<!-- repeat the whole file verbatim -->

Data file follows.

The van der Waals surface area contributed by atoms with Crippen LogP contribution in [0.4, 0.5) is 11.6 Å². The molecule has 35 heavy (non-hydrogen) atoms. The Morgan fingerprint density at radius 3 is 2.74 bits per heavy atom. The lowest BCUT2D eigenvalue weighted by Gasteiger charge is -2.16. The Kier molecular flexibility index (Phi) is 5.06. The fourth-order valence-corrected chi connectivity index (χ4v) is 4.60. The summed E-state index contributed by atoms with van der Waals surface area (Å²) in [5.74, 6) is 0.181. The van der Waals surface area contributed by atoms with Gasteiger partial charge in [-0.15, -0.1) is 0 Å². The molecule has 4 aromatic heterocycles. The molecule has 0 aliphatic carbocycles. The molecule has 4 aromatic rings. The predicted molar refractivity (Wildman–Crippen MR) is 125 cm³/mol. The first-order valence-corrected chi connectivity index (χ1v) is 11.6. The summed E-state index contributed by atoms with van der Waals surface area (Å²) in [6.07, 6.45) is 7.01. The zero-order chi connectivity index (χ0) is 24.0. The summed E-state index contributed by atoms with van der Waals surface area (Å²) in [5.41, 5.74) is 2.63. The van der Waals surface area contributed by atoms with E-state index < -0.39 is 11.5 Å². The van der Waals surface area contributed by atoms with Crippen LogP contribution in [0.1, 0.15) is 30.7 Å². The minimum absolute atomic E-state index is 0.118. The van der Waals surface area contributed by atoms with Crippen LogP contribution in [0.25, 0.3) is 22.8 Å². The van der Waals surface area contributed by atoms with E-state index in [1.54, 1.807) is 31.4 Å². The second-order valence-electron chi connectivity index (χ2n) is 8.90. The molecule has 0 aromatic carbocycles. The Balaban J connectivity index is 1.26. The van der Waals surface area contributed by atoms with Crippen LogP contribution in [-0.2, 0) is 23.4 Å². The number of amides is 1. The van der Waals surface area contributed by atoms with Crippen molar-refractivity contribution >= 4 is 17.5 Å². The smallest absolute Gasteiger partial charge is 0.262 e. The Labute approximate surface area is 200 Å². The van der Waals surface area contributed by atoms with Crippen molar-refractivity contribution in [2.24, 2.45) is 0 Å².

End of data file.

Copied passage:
The van der Waals surface area contributed by atoms with Crippen LogP contribution in [0.4, 0.5) is 11.6 Å². The molecule has 35 heavy (non-hydrogen) atoms. The Morgan fingerprint density at radius 3 is 2.74 bits per heavy atom. The lowest BCUT2D eigenvalue weighted by Gasteiger charge is -2.16. The Kier molecular flexibility index (Phi) is 5.06. The fourth-order valence-corrected chi connectivity index (χ4v) is 4.60. The summed E-state index contributed by atoms with van der Waals surface area (Å²) in [5.74, 6) is 0.181. The van der Waals surface area contributed by atoms with Gasteiger partial charge in [-0.15, -0.1) is 0 Å². The molecule has 4 aromatic heterocycles. The molecule has 0 aliphatic carbocycles. The molecule has 4 aromatic rings. The predicted molar refractivity (Wildman–Crippen MR) is 125 cm³/mol. The first-order valence-corrected chi connectivity index (χ1v) is 11.6. The summed E-state index contributed by atoms with van der Waals surface area (Å²) in [6.07, 6.45) is 7.01. The zero-order chi connectivity index (χ0) is 24.0. The summed E-state index contributed by atoms with van der Waals surface area (Å²) in [5.41, 5.74) is 2.63. The van der Waals surface area contributed by atoms with E-state index < -0.39 is 11.5 Å². The van der Waals surface area contributed by atoms with Crippen LogP contribution in [0.1, 0.15) is 30.7 Å². The minimum absolute atomic E-state index is 0.118. The van der Waals surface area contributed by atoms with Crippen LogP contribution in [0.25, 0.3) is 22.8 Å². The van der Waals surface area contributed by atoms with E-state index in [1.54, 1.807) is 31.4 Å². The second-order valence-electron chi connectivity index (χ2n) is 8.90. The molecule has 0 aromatic carbocycles. The Balaban J connectivity index is 1.26. The van der Waals surface area contributed by atoms with Crippen LogP contribution in [-0.2, 0) is 23.4 Å². The number of amides is 1. The van der Waals surface area contributed by atoms with Crippen molar-refractivity contribution >= 4 is 17.5 Å². The smallest absolute Gasteiger partial charge is 0.262 e. The Labute approximate surface area is 200 Å². The van der Waals surface area contributed by atoms with Crippen molar-refractivity contribution in [2.24, 2.45) is 0 Å².